I'm sitting at the computer, typing. I've just consumed five or six Fudge Stripe cookies, a handful of chips and half a glass of orange juice. I went to bed on the high side (210 mg/dl), confident this wouldn't happen. And yet here I sit with a glass in hand, having come to after an episode of nighttime eating. My shirt is damp with sweat and my pulse is down from a gallop to a trot. Who am I? How did I get here? I'm in a daze as I survey the damage.

One of the hardest things for me to deal with over the years has been the urge to eat everything in the kitchen when I bottom out. I practice Kerri's sip-counting method, I really do, but when the wolverine takes over I'm powerless. I'm always so scared the low won't come up.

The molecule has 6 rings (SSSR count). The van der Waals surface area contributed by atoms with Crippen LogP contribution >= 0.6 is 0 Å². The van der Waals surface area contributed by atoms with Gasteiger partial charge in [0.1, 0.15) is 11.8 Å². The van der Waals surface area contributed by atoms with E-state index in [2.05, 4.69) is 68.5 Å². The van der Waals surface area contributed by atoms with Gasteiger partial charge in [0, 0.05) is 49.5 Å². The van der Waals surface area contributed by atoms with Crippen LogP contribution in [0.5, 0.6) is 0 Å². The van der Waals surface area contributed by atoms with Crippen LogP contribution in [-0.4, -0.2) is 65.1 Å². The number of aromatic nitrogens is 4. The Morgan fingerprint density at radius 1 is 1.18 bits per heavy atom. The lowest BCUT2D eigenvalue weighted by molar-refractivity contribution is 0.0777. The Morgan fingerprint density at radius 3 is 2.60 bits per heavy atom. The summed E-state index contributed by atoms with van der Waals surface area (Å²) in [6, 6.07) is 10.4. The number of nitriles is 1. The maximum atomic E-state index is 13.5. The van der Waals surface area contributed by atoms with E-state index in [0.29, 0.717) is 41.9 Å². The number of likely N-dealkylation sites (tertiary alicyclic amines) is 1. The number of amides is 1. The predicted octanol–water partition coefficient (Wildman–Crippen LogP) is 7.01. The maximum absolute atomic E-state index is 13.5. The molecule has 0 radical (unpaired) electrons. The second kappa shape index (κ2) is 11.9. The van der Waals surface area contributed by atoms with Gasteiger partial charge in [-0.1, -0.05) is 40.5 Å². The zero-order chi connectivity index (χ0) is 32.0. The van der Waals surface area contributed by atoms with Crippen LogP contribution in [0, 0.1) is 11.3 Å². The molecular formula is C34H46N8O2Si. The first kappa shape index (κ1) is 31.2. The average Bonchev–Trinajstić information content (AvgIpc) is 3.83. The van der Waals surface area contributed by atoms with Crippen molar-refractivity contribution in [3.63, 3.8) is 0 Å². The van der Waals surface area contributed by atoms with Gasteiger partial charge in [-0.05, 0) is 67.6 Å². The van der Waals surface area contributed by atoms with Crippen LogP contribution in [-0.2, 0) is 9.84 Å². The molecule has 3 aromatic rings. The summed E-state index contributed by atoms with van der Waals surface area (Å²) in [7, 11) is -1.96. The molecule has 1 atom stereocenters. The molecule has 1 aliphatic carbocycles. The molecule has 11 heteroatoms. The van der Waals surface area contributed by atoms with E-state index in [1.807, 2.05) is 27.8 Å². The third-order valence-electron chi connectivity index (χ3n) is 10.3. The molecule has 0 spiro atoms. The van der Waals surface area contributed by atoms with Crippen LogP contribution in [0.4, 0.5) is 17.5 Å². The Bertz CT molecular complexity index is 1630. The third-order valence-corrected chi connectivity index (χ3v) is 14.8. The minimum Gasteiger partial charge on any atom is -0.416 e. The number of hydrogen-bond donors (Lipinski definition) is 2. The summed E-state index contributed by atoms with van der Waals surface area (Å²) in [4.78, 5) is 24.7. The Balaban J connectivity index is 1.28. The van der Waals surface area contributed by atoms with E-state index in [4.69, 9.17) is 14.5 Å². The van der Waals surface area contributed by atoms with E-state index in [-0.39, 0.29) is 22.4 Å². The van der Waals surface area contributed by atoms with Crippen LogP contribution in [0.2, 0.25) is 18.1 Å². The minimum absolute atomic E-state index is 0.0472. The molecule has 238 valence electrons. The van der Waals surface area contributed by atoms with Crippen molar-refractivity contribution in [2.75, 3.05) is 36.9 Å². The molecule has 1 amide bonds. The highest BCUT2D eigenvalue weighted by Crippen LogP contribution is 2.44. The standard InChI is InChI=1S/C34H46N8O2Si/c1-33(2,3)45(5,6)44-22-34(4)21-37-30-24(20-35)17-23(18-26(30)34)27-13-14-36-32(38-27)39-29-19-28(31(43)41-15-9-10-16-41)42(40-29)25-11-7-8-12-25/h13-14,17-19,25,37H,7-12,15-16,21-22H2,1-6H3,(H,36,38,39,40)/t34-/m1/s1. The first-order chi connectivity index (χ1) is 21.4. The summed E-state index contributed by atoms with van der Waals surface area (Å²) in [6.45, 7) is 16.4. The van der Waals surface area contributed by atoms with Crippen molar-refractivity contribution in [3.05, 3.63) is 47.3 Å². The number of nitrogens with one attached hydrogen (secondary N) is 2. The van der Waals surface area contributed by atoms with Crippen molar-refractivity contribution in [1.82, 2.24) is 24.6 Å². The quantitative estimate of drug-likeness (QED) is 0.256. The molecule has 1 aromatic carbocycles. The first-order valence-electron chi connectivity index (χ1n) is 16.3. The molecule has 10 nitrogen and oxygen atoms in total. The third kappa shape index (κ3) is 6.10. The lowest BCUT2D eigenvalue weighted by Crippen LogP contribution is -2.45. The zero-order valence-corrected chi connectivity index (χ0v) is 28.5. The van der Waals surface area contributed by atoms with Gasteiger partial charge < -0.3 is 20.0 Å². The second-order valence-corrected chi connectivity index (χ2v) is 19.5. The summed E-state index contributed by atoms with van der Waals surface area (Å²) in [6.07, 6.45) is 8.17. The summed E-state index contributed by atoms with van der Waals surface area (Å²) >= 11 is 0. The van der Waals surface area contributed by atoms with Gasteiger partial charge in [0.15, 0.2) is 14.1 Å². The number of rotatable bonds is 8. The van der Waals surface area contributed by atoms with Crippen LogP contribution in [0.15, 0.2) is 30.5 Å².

Oh, how I wish I could sleep through the night without wondering where my blood sugar will be when I awaken...